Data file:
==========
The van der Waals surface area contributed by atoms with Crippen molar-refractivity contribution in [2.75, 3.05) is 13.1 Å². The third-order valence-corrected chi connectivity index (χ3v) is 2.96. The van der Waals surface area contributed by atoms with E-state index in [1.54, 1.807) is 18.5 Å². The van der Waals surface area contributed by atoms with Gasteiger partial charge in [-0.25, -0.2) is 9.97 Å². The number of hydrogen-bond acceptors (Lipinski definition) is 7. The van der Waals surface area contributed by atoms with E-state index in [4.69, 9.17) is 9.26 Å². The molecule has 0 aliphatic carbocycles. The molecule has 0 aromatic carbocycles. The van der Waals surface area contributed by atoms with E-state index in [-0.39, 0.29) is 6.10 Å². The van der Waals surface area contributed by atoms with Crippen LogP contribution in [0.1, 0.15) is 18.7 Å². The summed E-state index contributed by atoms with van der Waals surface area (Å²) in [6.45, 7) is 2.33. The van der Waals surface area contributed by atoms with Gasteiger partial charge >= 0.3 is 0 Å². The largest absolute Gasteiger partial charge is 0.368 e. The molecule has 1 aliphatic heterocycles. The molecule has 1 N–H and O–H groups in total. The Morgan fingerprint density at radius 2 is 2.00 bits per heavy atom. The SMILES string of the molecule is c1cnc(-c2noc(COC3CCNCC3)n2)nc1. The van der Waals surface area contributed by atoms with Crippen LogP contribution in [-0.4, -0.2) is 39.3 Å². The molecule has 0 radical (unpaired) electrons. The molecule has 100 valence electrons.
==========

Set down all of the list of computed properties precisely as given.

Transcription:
The van der Waals surface area contributed by atoms with Crippen molar-refractivity contribution in [2.75, 3.05) is 13.1 Å². The third-order valence-corrected chi connectivity index (χ3v) is 2.96. The van der Waals surface area contributed by atoms with E-state index in [1.54, 1.807) is 18.5 Å². The van der Waals surface area contributed by atoms with Gasteiger partial charge in [-0.25, -0.2) is 9.97 Å². The number of hydrogen-bond acceptors (Lipinski definition) is 7. The van der Waals surface area contributed by atoms with E-state index in [4.69, 9.17) is 9.26 Å². The molecule has 0 aliphatic carbocycles. The molecule has 0 aromatic carbocycles. The van der Waals surface area contributed by atoms with E-state index in [-0.39, 0.29) is 6.10 Å². The van der Waals surface area contributed by atoms with Crippen LogP contribution in [0.1, 0.15) is 18.7 Å². The summed E-state index contributed by atoms with van der Waals surface area (Å²) in [6.45, 7) is 2.33. The van der Waals surface area contributed by atoms with Gasteiger partial charge >= 0.3 is 0 Å². The largest absolute Gasteiger partial charge is 0.368 e. The molecule has 1 aliphatic heterocycles. The molecule has 1 N–H and O–H groups in total. The Morgan fingerprint density at radius 2 is 2.00 bits per heavy atom. The SMILES string of the molecule is c1cnc(-c2noc(COC3CCNCC3)n2)nc1. The van der Waals surface area contributed by atoms with Crippen LogP contribution in [-0.4, -0.2) is 39.3 Å². The molecule has 0 radical (unpaired) electrons. The molecule has 100 valence electrons.